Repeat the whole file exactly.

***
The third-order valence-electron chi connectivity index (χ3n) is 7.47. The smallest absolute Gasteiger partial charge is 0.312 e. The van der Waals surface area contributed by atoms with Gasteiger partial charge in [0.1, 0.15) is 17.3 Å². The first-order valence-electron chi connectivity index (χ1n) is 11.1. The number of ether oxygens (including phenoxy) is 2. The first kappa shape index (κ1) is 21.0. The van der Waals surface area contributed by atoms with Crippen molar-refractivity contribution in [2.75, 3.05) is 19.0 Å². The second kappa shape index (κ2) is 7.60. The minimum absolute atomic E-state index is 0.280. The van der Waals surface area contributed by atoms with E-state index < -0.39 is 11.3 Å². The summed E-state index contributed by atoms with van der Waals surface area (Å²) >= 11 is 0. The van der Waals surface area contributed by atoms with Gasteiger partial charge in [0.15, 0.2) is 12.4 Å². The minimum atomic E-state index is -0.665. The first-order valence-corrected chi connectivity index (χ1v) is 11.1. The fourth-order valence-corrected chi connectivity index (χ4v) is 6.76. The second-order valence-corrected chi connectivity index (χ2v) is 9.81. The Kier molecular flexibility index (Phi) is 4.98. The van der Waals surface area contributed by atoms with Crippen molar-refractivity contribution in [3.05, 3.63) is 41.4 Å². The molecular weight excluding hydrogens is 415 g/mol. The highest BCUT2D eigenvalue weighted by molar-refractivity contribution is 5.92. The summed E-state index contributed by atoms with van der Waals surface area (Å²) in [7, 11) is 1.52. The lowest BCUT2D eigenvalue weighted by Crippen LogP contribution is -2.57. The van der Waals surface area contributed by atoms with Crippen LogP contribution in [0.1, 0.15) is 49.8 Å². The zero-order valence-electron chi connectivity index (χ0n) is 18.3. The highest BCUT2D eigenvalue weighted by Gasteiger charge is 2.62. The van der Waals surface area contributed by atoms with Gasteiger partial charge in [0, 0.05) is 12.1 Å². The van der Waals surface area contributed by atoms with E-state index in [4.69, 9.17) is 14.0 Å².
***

The third-order valence-electron chi connectivity index (χ3n) is 7.47. The smallest absolute Gasteiger partial charge is 0.312 e. The van der Waals surface area contributed by atoms with Gasteiger partial charge in [0.1, 0.15) is 17.3 Å². The first-order valence-electron chi connectivity index (χ1n) is 11.1. The number of ether oxygens (including phenoxy) is 2. The first kappa shape index (κ1) is 21.0. The van der Waals surface area contributed by atoms with Crippen molar-refractivity contribution in [2.75, 3.05) is 19.0 Å². The second kappa shape index (κ2) is 7.60. The minimum absolute atomic E-state index is 0.280. The van der Waals surface area contributed by atoms with E-state index < -0.39 is 11.3 Å². The summed E-state index contributed by atoms with van der Waals surface area (Å²) >= 11 is 0. The van der Waals surface area contributed by atoms with Gasteiger partial charge in [0.15, 0.2) is 12.4 Å². The minimum atomic E-state index is -0.665. The first-order valence-corrected chi connectivity index (χ1v) is 11.1. The fourth-order valence-corrected chi connectivity index (χ4v) is 6.76. The second-order valence-corrected chi connectivity index (χ2v) is 9.81. The Kier molecular flexibility index (Phi) is 4.98. The van der Waals surface area contributed by atoms with Crippen molar-refractivity contribution in [3.05, 3.63) is 41.4 Å². The molecular weight excluding hydrogens is 415 g/mol. The highest BCUT2D eigenvalue weighted by molar-refractivity contribution is 5.92. The summed E-state index contributed by atoms with van der Waals surface area (Å²) in [7, 11) is 1.52. The lowest BCUT2D eigenvalue weighted by Crippen LogP contribution is -2.57. The van der Waals surface area contributed by atoms with Crippen LogP contribution in [0.1, 0.15) is 49.8 Å². The zero-order valence-electron chi connectivity index (χ0n) is 18.3. The highest BCUT2D eigenvalue weighted by Gasteiger charge is 2.62. The van der Waals surface area contributed by atoms with Gasteiger partial charge in [0, 0.05) is 12.1 Å². The van der Waals surface area contributed by atoms with E-state index in [4.69, 9.17) is 14.0 Å².